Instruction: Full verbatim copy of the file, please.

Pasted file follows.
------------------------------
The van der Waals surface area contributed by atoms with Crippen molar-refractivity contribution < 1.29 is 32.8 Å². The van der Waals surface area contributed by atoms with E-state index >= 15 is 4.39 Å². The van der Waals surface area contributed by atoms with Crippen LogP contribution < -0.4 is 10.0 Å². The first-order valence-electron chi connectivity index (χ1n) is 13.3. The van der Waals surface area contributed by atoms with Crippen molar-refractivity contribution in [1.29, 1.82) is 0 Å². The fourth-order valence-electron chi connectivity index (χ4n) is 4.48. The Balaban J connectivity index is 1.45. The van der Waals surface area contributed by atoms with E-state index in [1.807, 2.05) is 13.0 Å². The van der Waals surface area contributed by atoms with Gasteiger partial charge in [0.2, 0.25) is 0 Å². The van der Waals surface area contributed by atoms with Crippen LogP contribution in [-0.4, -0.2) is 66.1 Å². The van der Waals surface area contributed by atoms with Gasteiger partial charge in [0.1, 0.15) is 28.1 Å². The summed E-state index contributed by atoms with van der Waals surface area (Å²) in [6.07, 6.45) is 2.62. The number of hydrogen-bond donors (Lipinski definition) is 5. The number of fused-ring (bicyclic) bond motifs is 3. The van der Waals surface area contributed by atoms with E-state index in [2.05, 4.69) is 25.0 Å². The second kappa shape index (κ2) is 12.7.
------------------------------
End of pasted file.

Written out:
The van der Waals surface area contributed by atoms with Crippen molar-refractivity contribution < 1.29 is 32.8 Å². The van der Waals surface area contributed by atoms with E-state index >= 15 is 4.39 Å². The van der Waals surface area contributed by atoms with Crippen LogP contribution < -0.4 is 10.0 Å². The first-order valence-electron chi connectivity index (χ1n) is 13.3. The van der Waals surface area contributed by atoms with Crippen molar-refractivity contribution in [1.29, 1.82) is 0 Å². The fourth-order valence-electron chi connectivity index (χ4n) is 4.48. The Balaban J connectivity index is 1.45. The van der Waals surface area contributed by atoms with E-state index in [1.807, 2.05) is 13.0 Å². The van der Waals surface area contributed by atoms with Gasteiger partial charge in [0.2, 0.25) is 0 Å². The van der Waals surface area contributed by atoms with Crippen LogP contribution in [-0.4, -0.2) is 66.1 Å². The van der Waals surface area contributed by atoms with Gasteiger partial charge in [0.1, 0.15) is 28.1 Å². The summed E-state index contributed by atoms with van der Waals surface area (Å²) in [6.07, 6.45) is 2.62. The number of hydrogen-bond donors (Lipinski definition) is 5. The number of fused-ring (bicyclic) bond motifs is 3. The van der Waals surface area contributed by atoms with E-state index in [2.05, 4.69) is 25.0 Å². The second kappa shape index (κ2) is 12.7.